Ships of Pearl Harbor: USS Blue

May 31, 2019

Just over six years before the Imperial Japanese Navy launched its devastating attack on Pearl Harbor, USS Blue (DD-387), a Bagley-class destroyer, was laid down at the Norfolk Naval Shipyard. She was launched in May of 1937 and was commissioned into service on August 14, 1937, becoming the first ship of the United States Navy to bear the name Blue, in honor of Rear Admiral Victor Blue.

Early Service of USS Blue

USS Blue at sea, ca. 1937 (Image: Naval History and Heritage Command)

For her first year in service, USS Blue underwent the usual shakedown and training cruises before sailing for the Pacific in August, 1938. There, she became the flagship of Destroyer Division 7, Battle Force, and underwent additional exercises with the Battle Fleet until April 1940, when her Division was relocated to Pearl Harbor, on the Hawaiian island of Oahu. For much of 1940 and 1941, she remained in Hawaiian waters, putting her in harm's way on the morning of the attack on Pearl Harbor on December 7, 1941.

When the attackers came roaring over the naval base, Blue was in port, but was able to avoid sustaining any damage. She escaped into the open waters of Pacific, where she patrolled the area around Pearl Harbor. These offshore patrols lasted until January of 1942, at which point she joined the carrier group accompanying USS Enterprise (CV-6). The destroyer next took part in air attacks on numerous atolls throughout the Marshall Islands. On February 24, 1942, she participated in the attack on Wake Island.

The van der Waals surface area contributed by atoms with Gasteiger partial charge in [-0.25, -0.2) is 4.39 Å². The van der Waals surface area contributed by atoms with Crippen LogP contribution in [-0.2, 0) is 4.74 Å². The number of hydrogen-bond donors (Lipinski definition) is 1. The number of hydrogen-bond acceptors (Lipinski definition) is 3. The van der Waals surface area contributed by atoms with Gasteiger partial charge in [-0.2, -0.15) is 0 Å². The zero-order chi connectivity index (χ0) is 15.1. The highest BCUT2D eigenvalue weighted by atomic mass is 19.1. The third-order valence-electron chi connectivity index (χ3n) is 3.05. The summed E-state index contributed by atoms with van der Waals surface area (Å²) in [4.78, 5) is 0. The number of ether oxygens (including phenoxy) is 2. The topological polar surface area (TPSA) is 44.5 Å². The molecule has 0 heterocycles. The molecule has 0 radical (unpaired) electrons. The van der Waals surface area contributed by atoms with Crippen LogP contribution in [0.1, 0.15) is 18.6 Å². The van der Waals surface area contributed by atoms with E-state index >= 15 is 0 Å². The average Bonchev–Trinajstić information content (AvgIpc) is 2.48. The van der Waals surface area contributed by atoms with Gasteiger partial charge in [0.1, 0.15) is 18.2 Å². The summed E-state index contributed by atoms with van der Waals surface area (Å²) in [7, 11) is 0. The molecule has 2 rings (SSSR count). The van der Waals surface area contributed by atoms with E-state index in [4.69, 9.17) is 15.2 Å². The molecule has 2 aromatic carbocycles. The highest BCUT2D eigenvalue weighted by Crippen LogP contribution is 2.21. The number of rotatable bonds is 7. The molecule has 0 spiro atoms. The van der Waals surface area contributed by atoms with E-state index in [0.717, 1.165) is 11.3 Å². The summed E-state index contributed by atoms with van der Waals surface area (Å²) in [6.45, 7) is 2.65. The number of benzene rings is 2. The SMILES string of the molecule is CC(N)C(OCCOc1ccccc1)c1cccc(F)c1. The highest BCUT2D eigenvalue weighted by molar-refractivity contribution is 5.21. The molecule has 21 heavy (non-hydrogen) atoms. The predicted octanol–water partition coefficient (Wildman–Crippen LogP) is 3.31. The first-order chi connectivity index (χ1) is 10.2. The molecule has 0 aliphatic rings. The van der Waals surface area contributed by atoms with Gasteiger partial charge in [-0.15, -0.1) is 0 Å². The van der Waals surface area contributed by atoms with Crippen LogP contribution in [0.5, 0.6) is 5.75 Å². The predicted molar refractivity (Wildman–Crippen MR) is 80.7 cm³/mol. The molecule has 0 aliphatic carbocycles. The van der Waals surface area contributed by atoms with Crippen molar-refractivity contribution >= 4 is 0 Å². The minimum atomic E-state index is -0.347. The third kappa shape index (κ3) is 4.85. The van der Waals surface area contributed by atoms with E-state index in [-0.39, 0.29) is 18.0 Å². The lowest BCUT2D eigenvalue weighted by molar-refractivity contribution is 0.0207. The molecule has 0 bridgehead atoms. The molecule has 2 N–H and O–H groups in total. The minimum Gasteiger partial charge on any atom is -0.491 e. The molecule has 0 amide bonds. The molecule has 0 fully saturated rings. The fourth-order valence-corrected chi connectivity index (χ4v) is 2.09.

Later in 1942, USS Blue took on escort duties for convoys moving between Pearl Harbor and San Francisco. In July of 1942, she set out for Wellington, New Zealand. After serving with the Battle Force since her early years in service, she joined Task Group 62.2 to provide support for the upcoming Battle of Guadalcanal in August.

USS Blue and the Guadalcanal Campaign

USS Blue rescuing crewmen of HMAS Canberra, 9 August 1942 (Image: Wikipedia)

Though Blue was able to avoid sustaining damage in the attack on Pearl Harbor, she wasn’t so lucky during the Battle of Guadalcanal. She didn't play an active role in the Battle of Savo Island, aside from assisting in the rescue of sailors from the heavily damaged HMAS Canberra. After a few days patrolling off Noumea, New Caledonia, she returned to Guadalcanal before the end of August.

During a patrol of Ironbottom Sound, an area between Guadalcanal and Florida Island known for its large number of shipwrecks, USS Blue was attacked by the Japanese destroyer Kawakaze. The torpedo that struck the American destroyer caused severe damage to the ship, leaving her virtually dead in the water. Nine crewmen were killed and another 21 were wounded. and the rest were rescued when attempts to salvage her failed. On the night of August 23, 1942, after attempts to tow her to Tulagi proved unsuccessful, she was scuttled.

Although her service in World War II was cut short, USS Blue was awarded five battle stars.

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